In this example, the first line gives you a root shell on console 1, and the second line starts a shell for user knopper on console 2.

Gnome Commander Problem

Hi Klaus:

Thanks for your earlier help with mounting partitions.

I have been using Gnome Commander in Linux Mint 17.2 Cinnamon 64 bit for some time, being spoiled with dual-screen filesystems for a long time on proprietary systems.

Double-clicking normally opens many file types, but recently my GCMD has stopped opening HTML and related file types. I may have also clobbered the same for some other file types. I have not located any folder or file that I can try to edit to repair my losses to file types, if any exist. Am I likely to guess correctly what to do if I find an editing point?

I have not been able to find any hints how to repair this. A right-click on the lost file type offers an Open or Open with entry to a fix, but there is no information on how to proceed to repair this feature. As I have many GCMD bookmarks set up, I hesitate to uninstall and reinstall to see if that restores all I had before I managed to kill my "open HTML file type" feature.

Further, what accidental mousing or other actions must I have done to wipe the open (HTML, etc.) file types? Also, will just upgrading to a later version repair my lost file-type opening features? What backups do I need to save my bookmarks and any other GCMD settings I may want to keep?

Also, what would be nice to have are links to where more GCMD guides or manuals may be found if any are available. Searching within forums seems a never-ending process of chasing unrelated tangents.

Thanks in advance for even considering to help.

Dee Shoolingin

The gnome-commander program apparently uses the standard mechanism defined for freedesktop.org-compatible desktop systems for associating file types (MIME types) to commands for "opening." You should find a configuration file in your home directory called .local/share/applications/defaults.list, which looks like this:

[Default Applications]

The listed applications are referenced by their corresponding .desktop files, not by the actual command names. Those .desktop files are usually created during program installation by the package manager in the directory /usr/share/applications.

It may be that "opening HTML files" was associated with iceweasel.desktop, which has now become firefox.desktop, and the old entry is still present in defaults.list. You can edit the file with any text editor. A restart of Gnome Commander may be required for change notification.

See also the main documentation for Gnome Commander [1].

If you cannot find the .local directory in your file manager, make sure that "hidden" files and directories (those starting with a dot) are set to be visible.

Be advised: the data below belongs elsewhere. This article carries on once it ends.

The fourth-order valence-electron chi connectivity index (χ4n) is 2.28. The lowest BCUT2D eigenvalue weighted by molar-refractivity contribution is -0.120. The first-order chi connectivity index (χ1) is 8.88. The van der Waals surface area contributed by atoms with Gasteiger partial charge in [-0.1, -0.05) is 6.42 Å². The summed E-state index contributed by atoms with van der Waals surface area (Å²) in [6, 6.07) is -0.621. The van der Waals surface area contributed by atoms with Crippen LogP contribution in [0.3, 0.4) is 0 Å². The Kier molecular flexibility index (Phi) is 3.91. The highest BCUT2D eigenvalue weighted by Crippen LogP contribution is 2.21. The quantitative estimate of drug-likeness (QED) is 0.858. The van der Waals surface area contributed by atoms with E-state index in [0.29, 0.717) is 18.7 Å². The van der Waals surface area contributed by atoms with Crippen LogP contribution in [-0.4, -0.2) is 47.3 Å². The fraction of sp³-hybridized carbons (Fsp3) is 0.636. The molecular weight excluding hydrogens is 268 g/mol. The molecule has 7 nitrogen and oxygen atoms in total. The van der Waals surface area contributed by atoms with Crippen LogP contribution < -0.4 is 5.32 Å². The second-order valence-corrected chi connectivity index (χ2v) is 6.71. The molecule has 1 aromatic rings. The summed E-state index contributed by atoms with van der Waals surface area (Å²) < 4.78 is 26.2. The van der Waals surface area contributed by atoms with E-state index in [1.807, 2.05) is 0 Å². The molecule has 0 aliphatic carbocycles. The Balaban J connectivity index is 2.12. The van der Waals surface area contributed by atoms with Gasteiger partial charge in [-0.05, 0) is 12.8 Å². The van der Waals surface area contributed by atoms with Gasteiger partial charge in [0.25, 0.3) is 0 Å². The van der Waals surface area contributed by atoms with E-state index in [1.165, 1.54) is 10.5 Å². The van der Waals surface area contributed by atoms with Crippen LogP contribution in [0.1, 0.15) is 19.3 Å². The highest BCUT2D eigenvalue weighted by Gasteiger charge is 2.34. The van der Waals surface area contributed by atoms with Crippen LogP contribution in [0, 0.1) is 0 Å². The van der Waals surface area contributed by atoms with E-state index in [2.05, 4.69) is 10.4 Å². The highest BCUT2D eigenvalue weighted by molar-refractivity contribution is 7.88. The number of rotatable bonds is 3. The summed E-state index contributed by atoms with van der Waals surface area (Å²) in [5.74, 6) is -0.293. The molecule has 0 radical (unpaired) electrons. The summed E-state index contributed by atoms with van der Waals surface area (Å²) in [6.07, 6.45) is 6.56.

Live Discs

Hello Klaus, Could you please tell me how to run Knoppix 7.7 without installing? I could not find instructions in the magazine or on the DVD. I expected a "Read Me" file or something. The two pages in the magazine did not mean much to me (only a beginner to Linux).

I have installed Mint from a burnt ISO disc without too much trouble.

Thanks, Henry Young

Your computer should be set to start from DVD, as for your "Mint" installation disk. Once started from DVD, Knoppix runs Live, including the desktop, and does not require a hard disk installation. However, you can install Knoppix to flash disk, which makes it run about five times faster.

If the Knoppix DVD is not bootable on your computer, please check the surface for visible scratches or defects. You may get a free replacement if the DVD included in the magazine was damaged for some reason.


  1. Gnome Commander docs: https://gcmd.github.io/doc.html

The Author

Klaus Knopper is an engineer, creator of Knoppix, and co-founder of LinuxTag expo. He works as a regular professor at the University of Applied Sciences, Kaiserslautern, Germany. If you have a configuration problem, or if you just want to learn more about how Linux works, send your questions to: mailto:klaus@linux-magazine.com

Buy this article as PDF

Express-Checkout as PDF
Price $2.95
(incl. VAT)

Buy Linux Magazine

Get it on Google Play

US / Canada

Get it on Google Play

UK / Australia

Related content

comments powered by Disqus
Subscribe to our Linux Newsletters
Find Linux and Open Source Jobs
Subscribe to our ADMIN Newsletters

Support Our Work

Linux Magazine content is made possible with support from readers like you. Please consider contributing when you’ve found an article to be beneficial.

Learn More